–By Catherine Zandonella

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Elusive particles found

IN THE PAST YEAR, PRINCETON PHYSICISTS have detected two particles that were predicted decades ago to exist but had not been found until now. Both particles were detected using a scanning-tunneling microscope to image the particles inside a crystal. The particles may someday enable powerful computers based on quantum mechanics.

A team led by Ali Yazdani, the Class of 1909 Professor of Physics, detected the “Majorana fermion,” which behaves simultaneously like matter and antimatter and was first proposed in 1937 by Italian physicist Ettore Majorana. The team, which received funding from the National Science Foundation and the Office of Naval Research, included B. Andrei Bernevig, an associate professor of physics, and other colleagues at Princeton and at the University of Texas-Austin. They published their results in the Oct. 2, 2014, issue of the journal Science.

A few months later, an international team led by M. Zahid Hasan, professor of physics, detected another elusive particle, the “Weyl fermion,” first theorized by the mathematician and physicist Hermann Weyl in 1929. The particle is massless and can also behave like matter and antimatter. The research team, which received support from the Gordon and Betty Moore Foundation and the U.S. Department of Energy, published their work in Science on July 16, 2015.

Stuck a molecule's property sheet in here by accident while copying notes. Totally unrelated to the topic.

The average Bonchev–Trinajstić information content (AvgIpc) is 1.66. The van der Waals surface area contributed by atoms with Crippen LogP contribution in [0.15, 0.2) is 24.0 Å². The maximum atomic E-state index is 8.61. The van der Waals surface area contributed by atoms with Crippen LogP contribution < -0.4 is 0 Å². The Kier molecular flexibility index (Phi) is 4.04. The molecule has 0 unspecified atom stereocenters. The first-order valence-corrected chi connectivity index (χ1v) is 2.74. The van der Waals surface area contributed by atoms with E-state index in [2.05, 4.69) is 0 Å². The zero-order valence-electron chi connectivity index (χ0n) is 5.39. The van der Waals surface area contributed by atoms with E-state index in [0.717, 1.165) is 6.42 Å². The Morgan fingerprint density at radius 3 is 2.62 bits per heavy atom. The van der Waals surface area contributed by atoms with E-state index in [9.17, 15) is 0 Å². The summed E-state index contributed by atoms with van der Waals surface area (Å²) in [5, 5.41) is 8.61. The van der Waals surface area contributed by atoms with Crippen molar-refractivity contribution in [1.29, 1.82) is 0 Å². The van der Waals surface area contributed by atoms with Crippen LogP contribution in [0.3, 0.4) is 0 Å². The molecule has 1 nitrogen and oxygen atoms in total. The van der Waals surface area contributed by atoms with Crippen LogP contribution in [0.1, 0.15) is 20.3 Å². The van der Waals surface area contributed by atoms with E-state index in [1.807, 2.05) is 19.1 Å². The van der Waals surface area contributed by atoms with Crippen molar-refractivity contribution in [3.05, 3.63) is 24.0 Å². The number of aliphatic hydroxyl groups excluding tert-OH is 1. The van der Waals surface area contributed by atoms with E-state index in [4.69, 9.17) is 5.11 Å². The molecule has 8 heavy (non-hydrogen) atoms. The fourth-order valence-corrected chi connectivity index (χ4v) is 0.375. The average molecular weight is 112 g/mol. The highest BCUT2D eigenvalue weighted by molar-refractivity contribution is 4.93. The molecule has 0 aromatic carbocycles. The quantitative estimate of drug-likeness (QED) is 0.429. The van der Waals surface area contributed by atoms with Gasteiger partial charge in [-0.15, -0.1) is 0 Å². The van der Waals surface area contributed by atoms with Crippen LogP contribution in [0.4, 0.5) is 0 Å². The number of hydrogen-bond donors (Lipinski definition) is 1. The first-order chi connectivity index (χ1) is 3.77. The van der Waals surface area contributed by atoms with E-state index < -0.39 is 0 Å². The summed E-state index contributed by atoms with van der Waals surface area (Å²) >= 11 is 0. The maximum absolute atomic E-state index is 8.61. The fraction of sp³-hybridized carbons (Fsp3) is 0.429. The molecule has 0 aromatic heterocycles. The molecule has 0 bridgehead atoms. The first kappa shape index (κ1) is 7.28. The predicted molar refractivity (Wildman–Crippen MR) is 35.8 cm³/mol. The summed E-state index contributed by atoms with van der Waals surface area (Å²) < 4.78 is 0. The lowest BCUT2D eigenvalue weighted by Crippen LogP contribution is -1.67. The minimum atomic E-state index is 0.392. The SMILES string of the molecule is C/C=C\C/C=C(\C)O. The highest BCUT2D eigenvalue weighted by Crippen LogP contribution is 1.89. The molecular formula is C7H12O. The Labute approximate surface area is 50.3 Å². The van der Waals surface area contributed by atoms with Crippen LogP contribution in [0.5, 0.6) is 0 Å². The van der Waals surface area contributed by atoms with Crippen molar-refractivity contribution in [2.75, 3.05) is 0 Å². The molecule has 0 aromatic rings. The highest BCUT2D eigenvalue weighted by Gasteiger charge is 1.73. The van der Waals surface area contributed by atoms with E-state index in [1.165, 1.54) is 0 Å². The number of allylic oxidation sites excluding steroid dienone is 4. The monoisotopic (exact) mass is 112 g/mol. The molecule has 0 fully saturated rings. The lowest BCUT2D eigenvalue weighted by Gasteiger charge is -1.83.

–By Steven Schultz and Morgan Kelly

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Striking resemblance: A physical law may govern very different biological activities

Starlings

FLOCKS OF BIRDS FLY ACROSS THE SKY in shifting configurations. In the retina of an eye, millions of neurons ignite in ever-changing combinations, translating light into meaningful images. Yet both of these seemingly random behaviors have an underlying order that can be described by mathematics.

Like these cells and birds, when atoms and molecules come together they can display coordinated behaviors that are more than the sum of their parts. At a critical point, such as the boundary between liquid and gas, local interactions between molecules propagate through an entire material, changing its essential properties.